"Unfortunately, the whole [NextGen] thing rests on the premise that users will play along and buy/install the corresponding pieces [avionics] that permit the user and the system to enjoy the fruits of the technology. We have no historical basis to assume that this will ever happen! . . . I think there is only one way out of this standoff. The FAA ANSP needs to buy its way into the NextGen era by paying every aircraft owner to upgrade his/her aircraft, including any expense for recertification and compensation for down time. This payment should have no ‘needs test' other than that the aircraft is used in controlled NAS [national airspace system] airspace and should not discriminate against government aircraft. The payment requires the aircraft to be fully compliant by a date certain or it doesn't fly the NAS. I am emboldened in suggesting this approach by the fact that there is a compelling business case to be made if only from shutting down all the old stuff (VOR, TACAN, DME, ILS, ASR, ARSR, etc., etc.) without having to put a value on the increased capacity of the system and the contribution to efficiencies that derive from that."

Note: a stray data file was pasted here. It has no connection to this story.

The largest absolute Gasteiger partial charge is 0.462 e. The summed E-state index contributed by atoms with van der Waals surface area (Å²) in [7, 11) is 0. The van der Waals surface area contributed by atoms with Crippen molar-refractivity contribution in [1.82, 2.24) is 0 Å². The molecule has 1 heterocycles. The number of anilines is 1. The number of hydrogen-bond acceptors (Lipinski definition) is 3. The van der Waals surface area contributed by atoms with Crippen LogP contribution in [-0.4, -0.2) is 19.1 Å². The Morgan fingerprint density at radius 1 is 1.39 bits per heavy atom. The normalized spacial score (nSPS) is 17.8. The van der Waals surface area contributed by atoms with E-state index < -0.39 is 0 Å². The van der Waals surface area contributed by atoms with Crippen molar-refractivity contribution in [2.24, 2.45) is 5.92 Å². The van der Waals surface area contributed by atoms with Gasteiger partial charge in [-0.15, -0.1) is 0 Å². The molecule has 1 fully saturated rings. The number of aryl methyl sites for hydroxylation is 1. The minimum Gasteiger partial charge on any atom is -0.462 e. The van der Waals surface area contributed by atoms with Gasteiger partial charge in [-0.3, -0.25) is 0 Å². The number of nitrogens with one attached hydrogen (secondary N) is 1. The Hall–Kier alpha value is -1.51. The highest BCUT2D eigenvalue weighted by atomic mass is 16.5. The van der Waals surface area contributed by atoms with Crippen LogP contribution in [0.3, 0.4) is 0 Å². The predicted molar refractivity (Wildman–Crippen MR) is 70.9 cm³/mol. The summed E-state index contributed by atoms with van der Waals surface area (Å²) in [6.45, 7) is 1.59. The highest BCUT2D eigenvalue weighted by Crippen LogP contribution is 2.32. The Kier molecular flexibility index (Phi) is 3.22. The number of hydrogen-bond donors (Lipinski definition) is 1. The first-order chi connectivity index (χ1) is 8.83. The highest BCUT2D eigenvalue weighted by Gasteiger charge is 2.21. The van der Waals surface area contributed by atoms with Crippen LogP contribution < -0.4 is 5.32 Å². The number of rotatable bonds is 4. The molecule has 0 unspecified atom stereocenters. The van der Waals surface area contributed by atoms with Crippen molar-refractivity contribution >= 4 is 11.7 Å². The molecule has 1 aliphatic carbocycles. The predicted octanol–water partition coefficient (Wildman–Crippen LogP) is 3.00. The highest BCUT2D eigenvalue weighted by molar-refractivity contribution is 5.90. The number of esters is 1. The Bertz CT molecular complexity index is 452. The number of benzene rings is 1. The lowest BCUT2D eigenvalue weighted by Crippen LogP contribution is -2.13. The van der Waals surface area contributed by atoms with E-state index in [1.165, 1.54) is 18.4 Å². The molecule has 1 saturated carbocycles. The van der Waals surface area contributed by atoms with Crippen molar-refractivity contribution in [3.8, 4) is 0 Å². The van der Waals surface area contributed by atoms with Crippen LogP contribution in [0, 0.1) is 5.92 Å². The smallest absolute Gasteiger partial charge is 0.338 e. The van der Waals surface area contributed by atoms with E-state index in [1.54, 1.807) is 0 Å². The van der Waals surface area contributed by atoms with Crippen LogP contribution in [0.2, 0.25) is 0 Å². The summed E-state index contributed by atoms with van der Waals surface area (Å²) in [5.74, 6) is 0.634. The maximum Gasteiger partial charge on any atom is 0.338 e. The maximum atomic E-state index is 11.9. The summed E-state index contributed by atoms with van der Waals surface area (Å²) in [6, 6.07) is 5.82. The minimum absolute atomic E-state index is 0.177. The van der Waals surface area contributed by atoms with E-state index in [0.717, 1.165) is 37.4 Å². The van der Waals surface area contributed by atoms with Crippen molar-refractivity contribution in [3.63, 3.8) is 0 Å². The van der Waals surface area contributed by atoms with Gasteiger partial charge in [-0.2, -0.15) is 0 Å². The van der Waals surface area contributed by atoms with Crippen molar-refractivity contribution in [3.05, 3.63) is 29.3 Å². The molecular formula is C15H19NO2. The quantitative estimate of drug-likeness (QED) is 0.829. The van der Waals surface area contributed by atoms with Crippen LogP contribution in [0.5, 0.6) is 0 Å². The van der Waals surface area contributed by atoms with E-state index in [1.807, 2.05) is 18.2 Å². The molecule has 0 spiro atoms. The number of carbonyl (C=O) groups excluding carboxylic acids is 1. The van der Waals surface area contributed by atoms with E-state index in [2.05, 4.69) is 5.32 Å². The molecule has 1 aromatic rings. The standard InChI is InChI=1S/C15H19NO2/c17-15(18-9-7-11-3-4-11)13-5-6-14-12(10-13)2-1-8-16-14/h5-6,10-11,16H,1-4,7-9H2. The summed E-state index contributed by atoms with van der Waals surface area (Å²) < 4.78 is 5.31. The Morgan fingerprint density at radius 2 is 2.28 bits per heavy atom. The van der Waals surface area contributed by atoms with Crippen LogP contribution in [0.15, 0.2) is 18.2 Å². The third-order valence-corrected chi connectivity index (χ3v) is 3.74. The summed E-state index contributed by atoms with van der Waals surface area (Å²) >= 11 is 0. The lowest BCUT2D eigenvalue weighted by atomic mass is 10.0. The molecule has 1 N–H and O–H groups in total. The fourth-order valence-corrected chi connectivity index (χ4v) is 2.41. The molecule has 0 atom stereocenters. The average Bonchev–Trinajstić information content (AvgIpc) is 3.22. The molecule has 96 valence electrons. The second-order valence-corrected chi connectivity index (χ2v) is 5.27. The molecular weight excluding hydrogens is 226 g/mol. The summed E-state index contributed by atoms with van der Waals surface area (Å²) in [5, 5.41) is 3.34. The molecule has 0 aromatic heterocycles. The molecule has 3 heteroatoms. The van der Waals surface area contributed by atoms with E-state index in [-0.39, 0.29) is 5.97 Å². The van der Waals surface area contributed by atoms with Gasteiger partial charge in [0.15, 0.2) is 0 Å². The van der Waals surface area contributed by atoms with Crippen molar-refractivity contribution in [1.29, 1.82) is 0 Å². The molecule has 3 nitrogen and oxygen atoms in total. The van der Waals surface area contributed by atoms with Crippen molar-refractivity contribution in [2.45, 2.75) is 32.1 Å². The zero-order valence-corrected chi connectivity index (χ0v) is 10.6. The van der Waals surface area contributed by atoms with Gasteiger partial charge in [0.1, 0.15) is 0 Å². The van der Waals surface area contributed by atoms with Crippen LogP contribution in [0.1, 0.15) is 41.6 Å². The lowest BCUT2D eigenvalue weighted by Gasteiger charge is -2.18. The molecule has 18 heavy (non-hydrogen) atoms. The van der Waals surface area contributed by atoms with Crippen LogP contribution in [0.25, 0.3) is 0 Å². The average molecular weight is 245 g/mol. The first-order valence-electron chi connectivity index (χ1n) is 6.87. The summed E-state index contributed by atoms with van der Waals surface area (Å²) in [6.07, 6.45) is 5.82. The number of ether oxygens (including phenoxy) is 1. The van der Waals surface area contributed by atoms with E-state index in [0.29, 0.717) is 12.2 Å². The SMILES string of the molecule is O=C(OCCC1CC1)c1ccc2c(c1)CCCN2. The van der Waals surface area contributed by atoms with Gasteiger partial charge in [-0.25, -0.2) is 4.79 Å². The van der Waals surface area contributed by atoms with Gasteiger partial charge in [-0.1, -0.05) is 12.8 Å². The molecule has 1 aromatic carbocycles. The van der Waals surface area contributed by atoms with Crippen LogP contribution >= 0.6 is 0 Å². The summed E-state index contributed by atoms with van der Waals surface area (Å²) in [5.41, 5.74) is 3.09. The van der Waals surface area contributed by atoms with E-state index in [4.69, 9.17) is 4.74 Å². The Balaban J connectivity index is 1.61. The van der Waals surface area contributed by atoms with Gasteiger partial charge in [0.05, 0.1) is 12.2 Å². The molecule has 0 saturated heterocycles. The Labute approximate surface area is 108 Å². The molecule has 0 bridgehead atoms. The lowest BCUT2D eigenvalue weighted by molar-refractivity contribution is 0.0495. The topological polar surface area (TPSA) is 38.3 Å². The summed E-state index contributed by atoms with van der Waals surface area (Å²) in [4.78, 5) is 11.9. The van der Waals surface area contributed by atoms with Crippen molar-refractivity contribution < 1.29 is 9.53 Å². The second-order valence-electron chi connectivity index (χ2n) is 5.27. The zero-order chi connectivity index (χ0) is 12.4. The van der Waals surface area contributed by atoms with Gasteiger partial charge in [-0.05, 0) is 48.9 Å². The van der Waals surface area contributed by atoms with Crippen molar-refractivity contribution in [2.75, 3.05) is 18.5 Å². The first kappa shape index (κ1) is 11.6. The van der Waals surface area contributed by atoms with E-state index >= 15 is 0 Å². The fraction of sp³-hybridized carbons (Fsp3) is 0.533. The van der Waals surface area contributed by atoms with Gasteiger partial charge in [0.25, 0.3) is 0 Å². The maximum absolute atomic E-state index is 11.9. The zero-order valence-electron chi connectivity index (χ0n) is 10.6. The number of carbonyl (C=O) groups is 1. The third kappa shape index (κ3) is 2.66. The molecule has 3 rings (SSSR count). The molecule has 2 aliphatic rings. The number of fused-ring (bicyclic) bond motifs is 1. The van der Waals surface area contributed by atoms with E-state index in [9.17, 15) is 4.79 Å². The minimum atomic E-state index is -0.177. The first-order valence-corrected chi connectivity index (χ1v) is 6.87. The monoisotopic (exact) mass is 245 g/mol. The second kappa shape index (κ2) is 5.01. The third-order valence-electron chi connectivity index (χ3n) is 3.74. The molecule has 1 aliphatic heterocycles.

--Frank Frisbie, "The Cold War," The Journal of Air Traffic Control, Winter 2009, pp. 9-10.
"Increasing the retirement age above 56 has already proven effective. President Clinton allowed for some fired PATCO controllers to return. They worked past the 56-year age limit, and the FAA knows it. Whether some controllers retain the mental and physical abilities beyond age 56 is quite like pilots working to age 65. In some cases it's OK; others, maybe not. But there is nothing wrong with the FAA establishing better and more frequent testing to make individual choices to retain over age 56 or not. Not only that, in many places controllers do not handle heavy and difficult traffic, and therefore will not need youthful faculties. . . . Aside from offering bonuses and more pay to get the best controllers to the busier places, the FAA can retain older controllers deemed unfit to work demanding traffic by offering incentives to get them to the less busy facilities. . . . This is not new thinking, at least n ot in the field facilities where I served. But it requires HQ to be staffed with forward-looking folks, and for them to get out of DC and talk to people in the field."
--Tom Bonacki, retired FAA ATC center manager, email to Robert Poole, March 30, 2009.